Skip to Content

Engineered Organisms for Making Cheap Sugar

One company’s method for low-cost, high-yield sugar production could help biofuels compete with fossil fuels.
March 28, 2011

In a bid to make biofuels cheaper, a startup called Proterro, based in Princeton, New Jersey,  is developing a way to cut the cost of making sugar, a basic building block for ethanol. The company is engineering photosynthetic microorganisms to secrete large amounts of sugar, and it is designing a  bioreactor for growing the organisms using small amounts of water.

Mini sugar plantation: This prototype bioreactor built by startup Proterro is used for growing microorganisms that secrete sugar. The microorganisms grow on the fabric in the center of the container.

Photosynthetic microorganisms, such as algae, are usually prized for their ability to produce oils. Proterro chose to focus on sugar production because that’s the source for biofuel ethanol, and it’s also the starting point for new processes for making other types of biofuels.

Today, almost all of the sugar for biofuels is made from corn or sugarcane, and several companies are developing processes for making sugar from abundant cellulosic materials such as grass and wood chips.  But as a feedstock to make biofuels, “sugar is still too expensive,” says Kef Kasdin, Proterro’s CEO. Only sugar from sugarcane is cheap enough to make economic sense, and that can only be grown inexpensively in some locations, such as Brazil.

Proterro’s microorganisms, a type of cyanobacteria, can produce far higher yields of sugar per acre than sugarcane and other conventional sources, Kasdin says. Sugarcane plants use water and energy from the sun to produce a lot of biomass that isn’t sugar, and then that bulky biomass has to be transported, and the sugar extracted, which contributes to its cost. In Proterro’s system, more of the water and energy in sunlight is directed into making sugar instead of supporting biomass, and the organisms don’t need to be harvested—instead, they continuously secrete sugar in a form that’s easy to use to make biofuels.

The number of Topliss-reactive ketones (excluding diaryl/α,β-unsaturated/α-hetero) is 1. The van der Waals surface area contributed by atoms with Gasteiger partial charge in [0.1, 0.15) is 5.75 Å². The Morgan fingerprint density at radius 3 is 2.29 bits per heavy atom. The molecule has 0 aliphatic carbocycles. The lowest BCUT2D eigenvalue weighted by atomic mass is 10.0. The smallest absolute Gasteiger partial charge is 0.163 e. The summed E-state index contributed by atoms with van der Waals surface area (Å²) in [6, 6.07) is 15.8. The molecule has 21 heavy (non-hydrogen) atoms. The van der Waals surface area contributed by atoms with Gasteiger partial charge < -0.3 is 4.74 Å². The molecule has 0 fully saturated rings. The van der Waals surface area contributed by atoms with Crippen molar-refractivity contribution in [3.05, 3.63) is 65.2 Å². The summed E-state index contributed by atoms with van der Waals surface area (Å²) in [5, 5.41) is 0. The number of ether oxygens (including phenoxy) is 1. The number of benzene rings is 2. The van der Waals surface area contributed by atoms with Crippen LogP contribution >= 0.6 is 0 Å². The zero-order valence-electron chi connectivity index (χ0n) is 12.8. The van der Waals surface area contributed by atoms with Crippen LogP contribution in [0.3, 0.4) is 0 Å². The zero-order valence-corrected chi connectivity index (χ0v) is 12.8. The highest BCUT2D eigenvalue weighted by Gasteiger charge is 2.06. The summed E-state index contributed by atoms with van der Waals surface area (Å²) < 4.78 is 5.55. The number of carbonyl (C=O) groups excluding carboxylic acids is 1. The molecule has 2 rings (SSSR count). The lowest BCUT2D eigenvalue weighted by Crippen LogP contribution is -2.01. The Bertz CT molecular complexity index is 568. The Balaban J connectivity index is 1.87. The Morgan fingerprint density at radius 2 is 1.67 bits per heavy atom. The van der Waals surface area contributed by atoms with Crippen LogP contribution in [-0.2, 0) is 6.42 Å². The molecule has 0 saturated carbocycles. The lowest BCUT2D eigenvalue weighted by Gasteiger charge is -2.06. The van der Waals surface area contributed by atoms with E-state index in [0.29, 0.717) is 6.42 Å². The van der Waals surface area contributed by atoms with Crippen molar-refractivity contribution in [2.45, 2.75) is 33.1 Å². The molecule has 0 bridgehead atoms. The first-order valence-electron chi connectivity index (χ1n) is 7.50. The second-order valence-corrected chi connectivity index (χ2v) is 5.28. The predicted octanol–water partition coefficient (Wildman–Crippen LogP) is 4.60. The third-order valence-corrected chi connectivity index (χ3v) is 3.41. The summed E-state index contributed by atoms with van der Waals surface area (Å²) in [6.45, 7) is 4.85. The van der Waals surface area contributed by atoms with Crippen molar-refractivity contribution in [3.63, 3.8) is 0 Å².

Proterro’s microbes naturally produce sucrose when the water that they’re growing in becomes too salty—it’s a defense mechanism to keep water from being sucked out of them into the surrounding water via osmosis. The company has identified the genes that trigger this mechanism, and engineered the organisms to switch it on. The researchers have also engineered the organisms to secrete the sugar, which makes it easier to collect. In conventional approaches to making fuels using algae or cyanobacteria, the organisms have to be harvested and dewatered—the oil or sugar is then isolated from the rest of the biomass, which is one reason algae fuels are expensive.

Growing cyanobacteria and other photosynthetic microorganisms such as algae also usually requires a large amount of water—they’re grown in ponds or in large clear containers filled with water. Proterro is developing a new bioreactor that does not immerse the cyanobacteria in water. Instead, they’re grown on fabric that’s soaked with water using a drip-feed system. “The organisms don’t need to be submerged, just fed with a trickle of water,” Kasdin says.